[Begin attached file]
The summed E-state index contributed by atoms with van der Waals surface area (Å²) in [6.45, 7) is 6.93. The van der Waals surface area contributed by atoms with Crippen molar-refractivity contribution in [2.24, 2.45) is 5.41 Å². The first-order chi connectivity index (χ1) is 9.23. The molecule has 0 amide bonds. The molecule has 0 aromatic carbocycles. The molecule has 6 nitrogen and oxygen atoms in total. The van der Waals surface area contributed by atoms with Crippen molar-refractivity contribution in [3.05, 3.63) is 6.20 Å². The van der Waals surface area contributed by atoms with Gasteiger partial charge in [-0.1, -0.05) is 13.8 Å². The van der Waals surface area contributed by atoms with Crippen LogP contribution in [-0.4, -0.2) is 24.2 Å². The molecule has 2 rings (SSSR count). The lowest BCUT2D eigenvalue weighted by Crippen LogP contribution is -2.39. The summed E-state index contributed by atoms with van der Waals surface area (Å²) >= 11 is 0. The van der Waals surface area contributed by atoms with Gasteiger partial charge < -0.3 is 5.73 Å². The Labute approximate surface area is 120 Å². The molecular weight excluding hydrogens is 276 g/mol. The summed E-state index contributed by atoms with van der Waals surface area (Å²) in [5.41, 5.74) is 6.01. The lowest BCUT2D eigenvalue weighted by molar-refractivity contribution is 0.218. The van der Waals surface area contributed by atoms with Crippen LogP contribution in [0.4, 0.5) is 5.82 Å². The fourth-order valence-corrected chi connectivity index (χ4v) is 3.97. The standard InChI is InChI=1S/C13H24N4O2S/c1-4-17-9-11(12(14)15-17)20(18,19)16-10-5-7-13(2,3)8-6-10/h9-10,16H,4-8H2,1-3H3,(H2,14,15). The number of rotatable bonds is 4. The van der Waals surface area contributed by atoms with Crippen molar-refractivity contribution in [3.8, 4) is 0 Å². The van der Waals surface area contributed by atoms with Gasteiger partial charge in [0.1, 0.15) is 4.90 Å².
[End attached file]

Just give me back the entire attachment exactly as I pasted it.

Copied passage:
The summed E-state index contributed by atoms with van der Waals surface area (Å²) in [6.45, 7) is 6.93. The van der Waals surface area contributed by atoms with Crippen molar-refractivity contribution in [2.24, 2.45) is 5.41 Å². The first-order chi connectivity index (χ1) is 9.23. The molecule has 0 amide bonds. The molecule has 0 aromatic carbocycles. The molecule has 6 nitrogen and oxygen atoms in total. The van der Waals surface area contributed by atoms with Crippen molar-refractivity contribution in [3.05, 3.63) is 6.20 Å². The van der Waals surface area contributed by atoms with Gasteiger partial charge in [-0.1, -0.05) is 13.8 Å². The van der Waals surface area contributed by atoms with Crippen LogP contribution in [-0.4, -0.2) is 24.2 Å². The molecule has 2 rings (SSSR count). The lowest BCUT2D eigenvalue weighted by Crippen LogP contribution is -2.39. The summed E-state index contributed by atoms with van der Waals surface area (Å²) >= 11 is 0. The van der Waals surface area contributed by atoms with Gasteiger partial charge < -0.3 is 5.73 Å². The Labute approximate surface area is 120 Å². The molecular weight excluding hydrogens is 276 g/mol. The summed E-state index contributed by atoms with van der Waals surface area (Å²) in [5.41, 5.74) is 6.01. The lowest BCUT2D eigenvalue weighted by molar-refractivity contribution is 0.218. The van der Waals surface area contributed by atoms with Crippen LogP contribution in [0.4, 0.5) is 5.82 Å². The fourth-order valence-corrected chi connectivity index (χ4v) is 3.97. The standard InChI is InChI=1S/C13H24N4O2S/c1-4-17-9-11(12(14)15-17)20(18,19)16-10-5-7-13(2,3)8-6-10/h9-10,16H,4-8H2,1-3H3,(H2,14,15). The number of rotatable bonds is 4. The van der Waals surface area contributed by atoms with Crippen molar-refractivity contribution in [3.8, 4) is 0 Å². The van der Waals surface area contributed by atoms with Gasteiger partial charge in [0.1, 0.15) is 4.90 Å².